Hydride generation-cryotrapping-atomic absorption spectrometry (HG-CT-AAS) is uniquely suited for the oxidation state specific speciation analysis of As in complex biological matrices. The analysis using HG-CT-AAS does not require sample pretreatment or extraction, thus preserving the methylation state of unstable MAsIII and DMAsIII (Matoušek et al., 2008; Hernández-Zavala et al., 2008; Currier et al., 2011a, 2011b). This method has been successfully used to determine concentrations of the methylated trivalent arsenicals, MAsIII and DMAsIII, in human urine (Del Razo et al., 2001, 2011; Valenzuela et al., 2004, 2009), mouse tissues (Currier et al., 2011a, 2011b), in vitro cell cultures (Del Razo et al., 2001; Hernández-Zavala et al., 2008) and in vitro mixtures for methylation of iAs by recombinant AS3MT (Hernández-Zavala et al., 2008; Ding et al., 2012). In this study, we used HG-CT-AAS to characterize the retention of tri-and pentavalent arsenicals in tissues of wild-type (WT) and As3mt-KO C57/BL6 mice after exposure to iAsIII.
The following pentavalent arsenicals were used for calibration during the HG-CT-AAS analysis: sodium arsenite (NaAsIIIO2) and sodium arsenate (Na2HAsVO4) (both ≥ 99% pure) were purchased from Sigma-Aldrich (St. Louis, MO, USA). Methylarsonic acid, disodium salt (CH3AsVO(ONa)2), and dimethylarsinic acid ((CH3)2AsVO(OH)), both better than 98% pure, were purchased from Chem Service (West Chester, PA, USA). The As content in each of the standards was determined by graphite furnace-AAS (Matoušek et al., 2008).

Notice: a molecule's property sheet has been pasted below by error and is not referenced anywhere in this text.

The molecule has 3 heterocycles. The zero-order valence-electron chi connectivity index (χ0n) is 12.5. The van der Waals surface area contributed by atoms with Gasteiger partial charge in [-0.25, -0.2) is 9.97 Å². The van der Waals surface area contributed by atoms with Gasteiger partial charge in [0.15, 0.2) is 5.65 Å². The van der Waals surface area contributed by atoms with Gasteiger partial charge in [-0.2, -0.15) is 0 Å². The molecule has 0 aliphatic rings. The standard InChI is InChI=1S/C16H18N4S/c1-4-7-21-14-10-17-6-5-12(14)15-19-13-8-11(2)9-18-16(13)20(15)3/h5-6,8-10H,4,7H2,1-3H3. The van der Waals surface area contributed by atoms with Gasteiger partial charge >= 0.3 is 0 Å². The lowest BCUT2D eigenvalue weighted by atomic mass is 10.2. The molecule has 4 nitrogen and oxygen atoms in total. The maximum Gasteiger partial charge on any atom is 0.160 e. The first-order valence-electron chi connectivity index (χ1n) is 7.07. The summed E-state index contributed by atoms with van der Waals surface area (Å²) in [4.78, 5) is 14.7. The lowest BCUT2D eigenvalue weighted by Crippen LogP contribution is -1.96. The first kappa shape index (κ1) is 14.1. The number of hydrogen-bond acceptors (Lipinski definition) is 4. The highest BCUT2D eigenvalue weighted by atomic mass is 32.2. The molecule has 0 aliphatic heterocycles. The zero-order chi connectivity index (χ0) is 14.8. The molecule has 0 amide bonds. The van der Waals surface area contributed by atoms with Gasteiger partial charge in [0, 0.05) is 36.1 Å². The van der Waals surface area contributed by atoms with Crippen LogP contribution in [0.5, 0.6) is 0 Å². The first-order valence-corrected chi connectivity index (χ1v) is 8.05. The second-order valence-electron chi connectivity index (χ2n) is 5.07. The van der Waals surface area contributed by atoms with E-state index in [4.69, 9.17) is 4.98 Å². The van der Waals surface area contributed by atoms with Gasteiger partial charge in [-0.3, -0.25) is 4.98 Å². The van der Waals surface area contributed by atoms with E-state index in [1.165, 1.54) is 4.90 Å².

All procedures involving mice were approved by the University of North Carolina Institutional Animal Care and Use Committee. The As3mt-KO mouse colony has been established at UNC using breeding pairs provided by Dr. David Thomas, U.S. EPA. In this study, 13- to 18-week old male C57BL/6 As3mt-KO mice were used along with 13–17 week old male WT C57BL/6J mice from Jackson Laboratory (Bar Harbor, ME, USA). All mice were housed in polycarbonate cages (5 per cage) with corn cob bedding at the University of North Carolina Animal Facility (12 hr light/dark cycle, 22 ± 1°C and humidity 50% ± 10%). Mice were fed Lab Diet 5058 (Nutrition International, Brentwood, MO, USA) and drank pure deionized water (DIW) or DIW containing iAsIII ad libitum for the 4-week study period. As3mt-KO mice were exposed to 0, 15, 20, 25, or 30 mg/L As as iAsIII (n = 5 per treatment group). WT mice were exposed to 50 mg/L As (n = 10), the dose that previously produced a diabetic phenotype in this mouse strain (Paul et al., 2007b). The concentration of iAs in water in all treatment groups was verified by HG-CT-AAS analysis. Mice were euthanized by cervical dislocation. Freshly dissected tissues were processed as previously described, and tissue homogenates were prepared in ice cold DIW (10%, W/V) using an electrical overhead stirrer equipped with a Teflon pestle tissue homogenizer (Wheaton Industries, Inc., Millville, NJ, USA) (Currier et al., 2011b).